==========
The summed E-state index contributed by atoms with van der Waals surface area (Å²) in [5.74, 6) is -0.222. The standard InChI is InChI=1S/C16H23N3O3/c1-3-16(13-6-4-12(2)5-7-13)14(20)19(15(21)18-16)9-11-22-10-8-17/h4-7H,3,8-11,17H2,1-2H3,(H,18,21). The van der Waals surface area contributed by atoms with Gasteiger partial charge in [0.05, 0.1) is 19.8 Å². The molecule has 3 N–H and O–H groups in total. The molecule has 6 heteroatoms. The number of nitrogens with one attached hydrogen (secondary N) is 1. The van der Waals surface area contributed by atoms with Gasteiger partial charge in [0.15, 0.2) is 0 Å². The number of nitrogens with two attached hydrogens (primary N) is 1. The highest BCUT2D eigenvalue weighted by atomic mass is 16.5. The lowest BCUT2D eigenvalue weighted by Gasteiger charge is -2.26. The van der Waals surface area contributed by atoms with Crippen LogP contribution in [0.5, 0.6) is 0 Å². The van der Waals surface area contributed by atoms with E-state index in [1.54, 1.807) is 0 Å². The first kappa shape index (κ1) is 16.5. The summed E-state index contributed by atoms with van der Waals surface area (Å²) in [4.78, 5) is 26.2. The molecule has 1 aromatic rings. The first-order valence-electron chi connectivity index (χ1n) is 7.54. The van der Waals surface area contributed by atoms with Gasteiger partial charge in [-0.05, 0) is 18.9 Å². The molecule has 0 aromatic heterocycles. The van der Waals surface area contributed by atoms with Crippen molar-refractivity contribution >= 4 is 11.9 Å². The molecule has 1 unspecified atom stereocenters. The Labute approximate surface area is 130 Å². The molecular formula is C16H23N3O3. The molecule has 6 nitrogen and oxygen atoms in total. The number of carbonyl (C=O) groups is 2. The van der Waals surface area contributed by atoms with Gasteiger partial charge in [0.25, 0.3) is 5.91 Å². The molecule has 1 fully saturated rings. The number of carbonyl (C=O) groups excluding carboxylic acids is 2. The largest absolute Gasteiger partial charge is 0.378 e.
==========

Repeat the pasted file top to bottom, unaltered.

The summed E-state index contributed by atoms with van der Waals surface area (Å²) in [5.74, 6) is -0.222. The standard InChI is InChI=1S/C16H23N3O3/c1-3-16(13-6-4-12(2)5-7-13)14(20)19(15(21)18-16)9-11-22-10-8-17/h4-7H,3,8-11,17H2,1-2H3,(H,18,21). The van der Waals surface area contributed by atoms with Gasteiger partial charge in [0.05, 0.1) is 19.8 Å². The molecule has 3 N–H and O–H groups in total. The molecule has 6 heteroatoms. The number of nitrogens with one attached hydrogen (secondary N) is 1. The van der Waals surface area contributed by atoms with Gasteiger partial charge in [0.15, 0.2) is 0 Å². The number of nitrogens with two attached hydrogens (primary N) is 1. The highest BCUT2D eigenvalue weighted by atomic mass is 16.5. The lowest BCUT2D eigenvalue weighted by Gasteiger charge is -2.26. The van der Waals surface area contributed by atoms with Crippen LogP contribution in [0.5, 0.6) is 0 Å². The van der Waals surface area contributed by atoms with E-state index in [1.54, 1.807) is 0 Å². The first kappa shape index (κ1) is 16.5. The summed E-state index contributed by atoms with van der Waals surface area (Å²) in [4.78, 5) is 26.2. The molecule has 1 aromatic rings. The first-order valence-electron chi connectivity index (χ1n) is 7.54. The van der Waals surface area contributed by atoms with Gasteiger partial charge in [-0.05, 0) is 18.9 Å². The molecule has 0 aromatic heterocycles. The van der Waals surface area contributed by atoms with Crippen molar-refractivity contribution >= 4 is 11.9 Å². The molecule has 1 unspecified atom stereocenters. The Labute approximate surface area is 130 Å². The molecular formula is C16H23N3O3. The molecule has 6 nitrogen and oxygen atoms in total. The number of carbonyl (C=O) groups is 2. The van der Waals surface area contributed by atoms with Gasteiger partial charge in [0.25, 0.3) is 5.91 Å². The molecule has 1 fully saturated rings. The number of carbonyl (C=O) groups excluding carboxylic acids is 2. The largest absolute Gasteiger partial charge is 0.378 e.